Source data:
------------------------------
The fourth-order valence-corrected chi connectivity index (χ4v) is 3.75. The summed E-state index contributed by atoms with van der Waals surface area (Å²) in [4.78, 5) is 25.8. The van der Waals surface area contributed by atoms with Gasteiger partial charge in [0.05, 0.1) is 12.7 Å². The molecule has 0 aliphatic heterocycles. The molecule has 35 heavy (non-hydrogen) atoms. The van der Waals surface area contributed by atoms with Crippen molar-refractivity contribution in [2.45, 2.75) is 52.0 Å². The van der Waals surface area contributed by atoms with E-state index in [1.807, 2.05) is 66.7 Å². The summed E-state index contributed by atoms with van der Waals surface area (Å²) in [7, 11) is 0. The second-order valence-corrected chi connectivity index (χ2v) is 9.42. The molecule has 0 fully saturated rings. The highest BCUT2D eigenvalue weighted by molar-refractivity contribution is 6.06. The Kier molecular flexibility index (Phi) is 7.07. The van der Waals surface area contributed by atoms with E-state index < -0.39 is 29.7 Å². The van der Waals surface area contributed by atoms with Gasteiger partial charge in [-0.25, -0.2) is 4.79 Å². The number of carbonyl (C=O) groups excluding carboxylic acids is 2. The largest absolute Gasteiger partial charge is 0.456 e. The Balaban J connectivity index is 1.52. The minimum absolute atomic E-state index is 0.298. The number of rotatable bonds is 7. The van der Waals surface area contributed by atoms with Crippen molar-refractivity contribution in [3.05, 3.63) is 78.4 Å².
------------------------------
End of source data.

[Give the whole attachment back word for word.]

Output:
The fourth-order valence-corrected chi connectivity index (χ4v) is 3.75. The summed E-state index contributed by atoms with van der Waals surface area (Å²) in [4.78, 5) is 25.8. The van der Waals surface area contributed by atoms with Gasteiger partial charge in [0.05, 0.1) is 12.7 Å². The molecule has 0 aliphatic heterocycles. The molecule has 35 heavy (non-hydrogen) atoms. The van der Waals surface area contributed by atoms with Crippen molar-refractivity contribution in [2.45, 2.75) is 52.0 Å². The van der Waals surface area contributed by atoms with E-state index in [1.807, 2.05) is 66.7 Å². The summed E-state index contributed by atoms with van der Waals surface area (Å²) in [7, 11) is 0. The second-order valence-corrected chi connectivity index (χ2v) is 9.42. The molecule has 0 fully saturated rings. The highest BCUT2D eigenvalue weighted by molar-refractivity contribution is 6.06. The Kier molecular flexibility index (Phi) is 7.07. The van der Waals surface area contributed by atoms with E-state index < -0.39 is 29.7 Å². The van der Waals surface area contributed by atoms with Gasteiger partial charge in [-0.25, -0.2) is 4.79 Å². The number of carbonyl (C=O) groups excluding carboxylic acids is 2. The largest absolute Gasteiger partial charge is 0.456 e. The Balaban J connectivity index is 1.52. The minimum absolute atomic E-state index is 0.298. The number of rotatable bonds is 7. The van der Waals surface area contributed by atoms with Crippen molar-refractivity contribution in [3.05, 3.63) is 78.4 Å².